Mall cop ignores racist harassing Seattle protesters and pepper sprays black bystander instead


By David Edwards
Thursday, August 14, 2014 8:53 EDT

An African-American Seattle man who happened to be walking by a pro-Palestinian protest said that he is still confused as to why a security guard would have pepper sprayed him instead of a white man who was harassing demonstrators and yelling racial slurs.

Freelance photographer Alex Garland, who photographed and videotaped the incident, told The Stranger that a white shirtless man had been trying to start fights with activists at a pro-Palestinian rally on Saturday.

Garland said that the man had been shouting epithets like “towelhead” and “sand n*gger.”

As 26-year-old Raymond Wilford was walking to a friend’s house, the shirtless man apparently confused him for a protester.

“I was trying to avoid him because I heard him say a bunch of racial stuff,” Wilford told The Stranger.

In photos taken by Garland, the two men can be seen squaring off in a fighting stance, but Wilford said he never actually threw a punch.

That’s when a Westlake Center security guard arrived on the scene.

“The security guard was like, ‘Stop,’” Wilford recalled. “The white guy was still yelling and walking towards the security guard. I was like, ‘Why are you pointing your mace at me? He’s the one being aggressive.’ And then he pepper-sprayed me.”

Photos show the security guard walking past the shirtless white man to pepper spray Wilford, who is black.

“The guy that was the aggressor was closer to the security guard,” Garland said, according to MyNorthwest.com. “The other individual, the person of color, was further away but he was the one who got pepper sprayed.”

Video taken by Garland shows protesters pleading with the security guard, saying, “You Maced the wrong guy.” A Seattle police officer arrived on the scene, and the security guard took Wilford away to be detained. Meanwhile, the photos show the shirtless man casually walking away.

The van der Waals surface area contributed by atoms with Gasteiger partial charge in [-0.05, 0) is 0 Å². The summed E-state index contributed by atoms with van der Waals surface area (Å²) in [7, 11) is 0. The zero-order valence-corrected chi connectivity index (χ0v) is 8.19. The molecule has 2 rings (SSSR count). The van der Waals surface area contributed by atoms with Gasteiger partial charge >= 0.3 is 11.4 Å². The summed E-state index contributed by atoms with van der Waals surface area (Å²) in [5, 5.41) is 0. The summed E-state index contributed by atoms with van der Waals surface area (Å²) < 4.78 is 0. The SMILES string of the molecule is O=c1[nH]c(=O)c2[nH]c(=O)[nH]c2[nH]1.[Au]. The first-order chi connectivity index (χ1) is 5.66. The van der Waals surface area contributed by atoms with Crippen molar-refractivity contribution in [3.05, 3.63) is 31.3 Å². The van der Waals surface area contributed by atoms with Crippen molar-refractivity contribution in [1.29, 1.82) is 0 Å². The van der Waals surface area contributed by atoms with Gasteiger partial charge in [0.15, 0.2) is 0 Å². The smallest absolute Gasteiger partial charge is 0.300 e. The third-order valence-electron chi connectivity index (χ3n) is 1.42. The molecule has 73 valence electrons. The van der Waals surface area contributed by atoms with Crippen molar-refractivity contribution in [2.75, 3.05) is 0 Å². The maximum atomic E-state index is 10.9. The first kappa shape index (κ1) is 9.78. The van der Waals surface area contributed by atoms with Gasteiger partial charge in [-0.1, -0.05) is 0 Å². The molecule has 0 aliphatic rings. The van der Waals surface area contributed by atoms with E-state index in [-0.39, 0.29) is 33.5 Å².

The security guard later told Seattle officers that Wilford “took an aggressive step towards him” so he was forced to deploy his pepper spray, a police reported indicated.

Valor Security Services, which employs the security guard, told KING that the guard gave multiple warnings.

“Please know these actions are never done without warning and careful consideration,” Valor spokesperson Scott Born insisted in a statement. “It is always our goal to try to resolve all situations as peacefully as possible.”

Valor declined to tell KING if the guard was still working for the company. The Seattle Police Department was investigating the incident.

For his part, Wilford said that he would like to speak with management at Westlake, and he has not ruled out legal action.

“I’ve been treated like that all my life, so it kinda brushes off,” Wilford explained to The Stranger. “I’m from the South, I’m from New Orleans. I’ve seen the worst of it.”

“People here seem to be more secretive about their not liking black people, or their racism,” he added. “I’m so used to it I don’t know what’s wrong and what’s right half the time.”

Watch the video below from KING, broadcast Aug. 12, 2014.

Staci Appel for Iowa


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With Staci’s potential opponents headed to a convention this week, we can only expect their extreme positions to get even worse as they try to appeal to the same Tea Party base that endorsed Rick Santorum just two years ago.

Nothing is more shocking, though, than Brad Zaun’s and Matt Schultz’s shared views on women. They’ve both signaled support for a proposal which would severely limit a woman’s ability to make her own medical decisions.

This is precisely the reason that it is time for Iowa to Staci Appel Congress. For too long we’ve let men decide questions of women’s health – it’s time to give women a voice. Add your name today to stand with Staci against our opponents’ reckless proposal.